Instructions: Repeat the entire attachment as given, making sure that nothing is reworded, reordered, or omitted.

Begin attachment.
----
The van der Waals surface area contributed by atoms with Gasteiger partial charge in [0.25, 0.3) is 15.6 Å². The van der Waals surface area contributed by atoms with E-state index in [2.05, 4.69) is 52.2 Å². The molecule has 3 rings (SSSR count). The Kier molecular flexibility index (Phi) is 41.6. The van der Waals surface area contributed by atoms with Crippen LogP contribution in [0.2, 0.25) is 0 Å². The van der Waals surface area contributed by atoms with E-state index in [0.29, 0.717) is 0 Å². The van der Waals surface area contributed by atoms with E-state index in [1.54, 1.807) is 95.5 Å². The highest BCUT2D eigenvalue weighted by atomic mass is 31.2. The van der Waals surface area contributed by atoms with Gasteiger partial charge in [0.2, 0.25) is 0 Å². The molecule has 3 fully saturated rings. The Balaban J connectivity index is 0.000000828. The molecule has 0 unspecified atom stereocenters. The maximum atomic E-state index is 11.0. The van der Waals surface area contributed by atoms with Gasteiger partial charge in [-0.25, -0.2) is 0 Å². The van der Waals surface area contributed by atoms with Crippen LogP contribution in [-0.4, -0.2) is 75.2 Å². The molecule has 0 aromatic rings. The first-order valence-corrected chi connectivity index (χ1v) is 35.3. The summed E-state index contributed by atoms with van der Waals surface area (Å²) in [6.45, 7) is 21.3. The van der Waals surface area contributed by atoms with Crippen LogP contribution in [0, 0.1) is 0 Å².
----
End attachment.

The van der Waals surface area contributed by atoms with Gasteiger partial charge in [0.25, 0.3) is 15.6 Å². The van der Waals surface area contributed by atoms with E-state index in [2.05, 4.69) is 52.2 Å². The molecule has 3 rings (SSSR count). The Kier molecular flexibility index (Phi) is 41.6. The van der Waals surface area contributed by atoms with Crippen LogP contribution in [0.2, 0.25) is 0 Å². The van der Waals surface area contributed by atoms with E-state index in [0.29, 0.717) is 0 Å². The van der Waals surface area contributed by atoms with E-state index in [1.54, 1.807) is 95.5 Å². The highest BCUT2D eigenvalue weighted by atomic mass is 31.2. The van der Waals surface area contributed by atoms with Gasteiger partial charge in [0.2, 0.25) is 0 Å². The molecule has 3 fully saturated rings. The Balaban J connectivity index is 0.000000828. The molecule has 0 unspecified atom stereocenters. The maximum atomic E-state index is 11.0. The van der Waals surface area contributed by atoms with Gasteiger partial charge in [-0.25, -0.2) is 0 Å². The van der Waals surface area contributed by atoms with Crippen LogP contribution in [-0.4, -0.2) is 75.2 Å². The molecule has 0 aromatic rings. The first-order valence-corrected chi connectivity index (χ1v) is 35.3. The summed E-state index contributed by atoms with van der Waals surface area (Å²) in [6.45, 7) is 21.3. The van der Waals surface area contributed by atoms with Crippen LogP contribution in [0, 0.1) is 0 Å².